Teen Talk: field trips sacrificed on altar of standardized tests
Wednesday, Oct. 16
Editor's note: This week Fauquier Times begin a new featured column titled “Teen Talk.” The columns will be written by students from local high schools expressing their points of view. This is not part of a class assignment for these students, but rather an opportunity for them to communicate with the larger public from the perspective of a Fauquier high school student. We welcome their participation and believe that our readers will enjoy this different perspective as we fulfill our mandate to feature community voices on our pages.
by Abby Seitz
As a senior in high school, I dearly miss elementary school. While I often find myself longing for naptime and recess, I am incredibly nostalgic for the days spent outside the classroom. I fondly recall at least a dozen field trips, from examining historical artifacts at Learning Tree Farms to hiking at Camp Highroad. In high school, I have been on ten field trips; only two were for a core class. My involvement in newspaper and field hockey has excused me from class eight times. My involvement in extra-curricular activities has the blessing of a handful of guaranteed field trips, however, some students aren’t as lucky and have yet to go on a field trip through their high school. About two years ago, my school’s administration tightened their approval on field trips proposed by teachers.
“We try to limit the amount of field trips taken. With block scheduling, if you take a field trip in every class, you’re missing four days of class a term,” Fauquier administrator Kraig Kelican said. “There are clubs like DECA, FBLA, and FFA where field trips are a part of their class and curriculum. Athletics are beyond our control because we’re at the mercy of the school’s we’re playing.”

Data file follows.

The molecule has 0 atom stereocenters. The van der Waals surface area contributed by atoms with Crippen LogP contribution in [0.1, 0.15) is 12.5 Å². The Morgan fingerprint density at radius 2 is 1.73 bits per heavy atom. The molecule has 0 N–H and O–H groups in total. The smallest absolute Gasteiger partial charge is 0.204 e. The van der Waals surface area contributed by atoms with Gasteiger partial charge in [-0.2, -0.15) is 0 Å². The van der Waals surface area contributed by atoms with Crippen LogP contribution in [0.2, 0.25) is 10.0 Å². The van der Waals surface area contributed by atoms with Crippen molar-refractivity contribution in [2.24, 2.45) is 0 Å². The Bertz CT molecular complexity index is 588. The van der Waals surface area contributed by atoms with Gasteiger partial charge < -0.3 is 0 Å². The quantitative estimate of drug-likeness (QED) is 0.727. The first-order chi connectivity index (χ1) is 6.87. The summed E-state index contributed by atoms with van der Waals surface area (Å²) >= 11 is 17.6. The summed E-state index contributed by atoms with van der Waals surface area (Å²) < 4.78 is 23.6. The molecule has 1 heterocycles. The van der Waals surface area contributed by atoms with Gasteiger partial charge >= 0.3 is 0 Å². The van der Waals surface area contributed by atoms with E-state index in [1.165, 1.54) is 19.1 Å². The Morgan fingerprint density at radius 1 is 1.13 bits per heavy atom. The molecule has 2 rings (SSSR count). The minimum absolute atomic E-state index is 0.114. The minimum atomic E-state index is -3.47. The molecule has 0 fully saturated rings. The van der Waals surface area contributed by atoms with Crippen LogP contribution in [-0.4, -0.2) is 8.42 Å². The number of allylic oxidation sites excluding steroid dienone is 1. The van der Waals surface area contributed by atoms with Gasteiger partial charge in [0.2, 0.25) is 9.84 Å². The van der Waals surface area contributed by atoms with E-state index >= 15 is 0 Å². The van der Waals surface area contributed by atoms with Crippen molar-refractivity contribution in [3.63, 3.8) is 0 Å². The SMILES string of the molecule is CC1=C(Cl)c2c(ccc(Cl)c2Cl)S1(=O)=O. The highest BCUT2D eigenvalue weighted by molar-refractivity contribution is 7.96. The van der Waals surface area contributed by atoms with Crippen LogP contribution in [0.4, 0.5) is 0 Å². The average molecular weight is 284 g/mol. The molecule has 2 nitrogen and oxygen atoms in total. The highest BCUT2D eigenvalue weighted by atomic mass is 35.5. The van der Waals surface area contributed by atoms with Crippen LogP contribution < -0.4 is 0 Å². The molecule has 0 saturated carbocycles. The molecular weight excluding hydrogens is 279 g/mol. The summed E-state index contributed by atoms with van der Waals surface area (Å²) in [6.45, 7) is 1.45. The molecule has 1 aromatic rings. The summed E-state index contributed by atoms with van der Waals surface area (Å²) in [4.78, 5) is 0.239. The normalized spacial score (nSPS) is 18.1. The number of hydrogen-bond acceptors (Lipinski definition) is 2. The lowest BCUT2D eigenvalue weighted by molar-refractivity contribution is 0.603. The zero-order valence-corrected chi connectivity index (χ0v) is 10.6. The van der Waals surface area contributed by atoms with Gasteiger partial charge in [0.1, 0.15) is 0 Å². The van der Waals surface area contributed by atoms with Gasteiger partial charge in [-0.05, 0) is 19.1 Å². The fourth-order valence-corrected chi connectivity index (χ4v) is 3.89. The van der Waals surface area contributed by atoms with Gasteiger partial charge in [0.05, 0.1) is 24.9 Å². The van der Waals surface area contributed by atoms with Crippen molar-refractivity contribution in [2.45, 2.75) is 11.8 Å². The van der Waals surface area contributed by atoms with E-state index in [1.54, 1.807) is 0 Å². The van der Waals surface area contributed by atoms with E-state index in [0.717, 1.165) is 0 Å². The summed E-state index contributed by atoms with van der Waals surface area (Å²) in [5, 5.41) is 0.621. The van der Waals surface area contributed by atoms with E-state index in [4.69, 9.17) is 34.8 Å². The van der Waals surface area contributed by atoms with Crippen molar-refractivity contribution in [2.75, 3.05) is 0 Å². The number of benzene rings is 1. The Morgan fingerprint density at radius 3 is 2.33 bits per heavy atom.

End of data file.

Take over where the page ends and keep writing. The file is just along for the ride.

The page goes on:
Core classes that do not have field trips built into the curriculum are sometimes denied off-campus trips, despite the educational benefits of off-campus excursions.
“I have had many difficulties getting field trips approved,” Fauquier history teacher Liz Monseur said. “There’s so much local history that students are missing out on. I have been able to take my American Civil War class on field trips this year, and I’ve had so many students tell me, ‘This is the first field trip I’ve taken in years,’ and I think that’s really sad.”
Teachers are under an immense amount of pressure, trying to prepare students for May’s SOL and AP tests. The SOL’s have strangled creativity out of the classroom; it’s a travesty that experiential learning is another victim. Standardized testing gives students the impression that learning revolves around textbooks and tests; field trips allow students to apply the knowledge they learn in the class to real-world situations.
Learning is not exclusive to the classroom, and by taking field trips away from core classes, the schools are sending a negative message to students. National monuments, Civil War battlefields, Shakespearean playhouses, and dozens of museums are within an hour’s drive of Warrenton. By limiting field trips, schools are depriving students of the opportunities to connect their curriculum to the world around them.
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